I am still waiting the result of the Birkbeck exam board to find out whether I have been awarded the MSc, but I think I have waited long enough before discussing my thoughts on some of the issues around page caching my project raised.
Linux‘s page caching is based on the “2Q” concept – pages in use by the system are stored in one of two queues (hence “2Q”) – in one of two states – see the diagram below, though this also includes states for pages being flushed from the cache:
Typically a page enters the cache in the INACTIVE UNREF state. If the cache needs to be trimmed pages in this state are the most likely to go (I am simplifying this for ease of exposition). On reference the page will be promoted to the INACTIVE REF state and on a further reference could join the ACTIVE queue – again in the ACTIVE UNREF state.
A “clock” mechanism with two sweeping hands controls the demotion of pages: the first hand marks any page in the REF state as UNREF and if a subsequent reference has not pushed the page back to the REF state then the page could be either removed from the ACTIVE queue or, if in the INACTIVE queue, from the cache completely (this is actually a bit more complicated, for instance pages which are “dirty”, ie requiring write back to disk, are less likely to be demoted than clean pages which can just be dropped, and so on.)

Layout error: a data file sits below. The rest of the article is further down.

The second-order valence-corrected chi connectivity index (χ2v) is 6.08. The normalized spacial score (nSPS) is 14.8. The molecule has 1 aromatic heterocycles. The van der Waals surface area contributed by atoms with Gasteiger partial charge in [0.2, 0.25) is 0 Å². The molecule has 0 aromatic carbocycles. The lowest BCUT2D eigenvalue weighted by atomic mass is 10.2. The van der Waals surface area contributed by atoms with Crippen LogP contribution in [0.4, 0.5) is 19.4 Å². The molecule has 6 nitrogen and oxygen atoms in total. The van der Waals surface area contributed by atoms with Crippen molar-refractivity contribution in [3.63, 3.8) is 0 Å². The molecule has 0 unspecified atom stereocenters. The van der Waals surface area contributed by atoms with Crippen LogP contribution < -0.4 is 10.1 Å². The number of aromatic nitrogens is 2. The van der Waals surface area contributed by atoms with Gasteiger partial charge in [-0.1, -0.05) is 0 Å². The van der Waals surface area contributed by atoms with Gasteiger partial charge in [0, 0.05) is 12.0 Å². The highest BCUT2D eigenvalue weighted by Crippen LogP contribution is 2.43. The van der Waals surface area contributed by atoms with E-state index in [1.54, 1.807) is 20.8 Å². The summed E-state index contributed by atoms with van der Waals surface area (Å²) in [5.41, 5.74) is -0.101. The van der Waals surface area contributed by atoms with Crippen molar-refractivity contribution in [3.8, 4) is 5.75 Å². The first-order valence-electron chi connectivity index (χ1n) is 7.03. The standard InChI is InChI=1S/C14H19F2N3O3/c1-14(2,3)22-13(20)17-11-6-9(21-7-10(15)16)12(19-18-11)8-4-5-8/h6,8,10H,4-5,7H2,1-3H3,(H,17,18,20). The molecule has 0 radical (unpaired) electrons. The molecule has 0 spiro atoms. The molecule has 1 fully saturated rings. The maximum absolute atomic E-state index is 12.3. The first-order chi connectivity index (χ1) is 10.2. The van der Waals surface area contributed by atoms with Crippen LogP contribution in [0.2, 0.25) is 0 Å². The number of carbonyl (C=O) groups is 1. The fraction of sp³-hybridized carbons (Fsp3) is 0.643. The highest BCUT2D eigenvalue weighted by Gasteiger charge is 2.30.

The 2Q mechanism is designed to stop pages which are only referenced once (eg a page required on initialisation) from being kept in the cache in preference to a page that might be referenced more than once – essentially frequently referenced pages get bumped up to the ACTIVE queue are so are less likely to be pushed out of the cache – eg a page in the ACTIVE REF state would face three calls to shrink_xxxx_list before being removed and if another reference happens in that time (crudely, three sweeps of the clock) it will be preserved in the cache.
This behaviour is generally thought to be a strength, but what if it were also a weakness?
The graphic below shows the memory access patterns of a simple Firefox open and close:
It can immediately be seen that memory access falls into clear phases. The problem with 2Q is that it works well within those phases but as the application moves from one phase of memory access to another, 2Q risks holding pages from the old phase in memory for too long – indeed pages from the new phase could even face eviction to preserve pages (once) in the ACTIVE list in memory if memory pressure was high. The old pages have a very high or even infinite reuse distance, but are privileged by 2Q.
How can this be fixed? That’s not so easy to answer – especially as the pages from the old phase may be in use elsewhere in the system (for instance if they came from a shared library). But I am convinced that finding an answer to this could have a big impact on the performance of low memory systems.
- Cache Reheating – Not to be Ignored (mongodb.org)
- Best book on Linux kernel internals (cartesianproduct.wordpress.com)
- Yet Another Misinformed Swipe At Open Source and Linux (ostatic.com)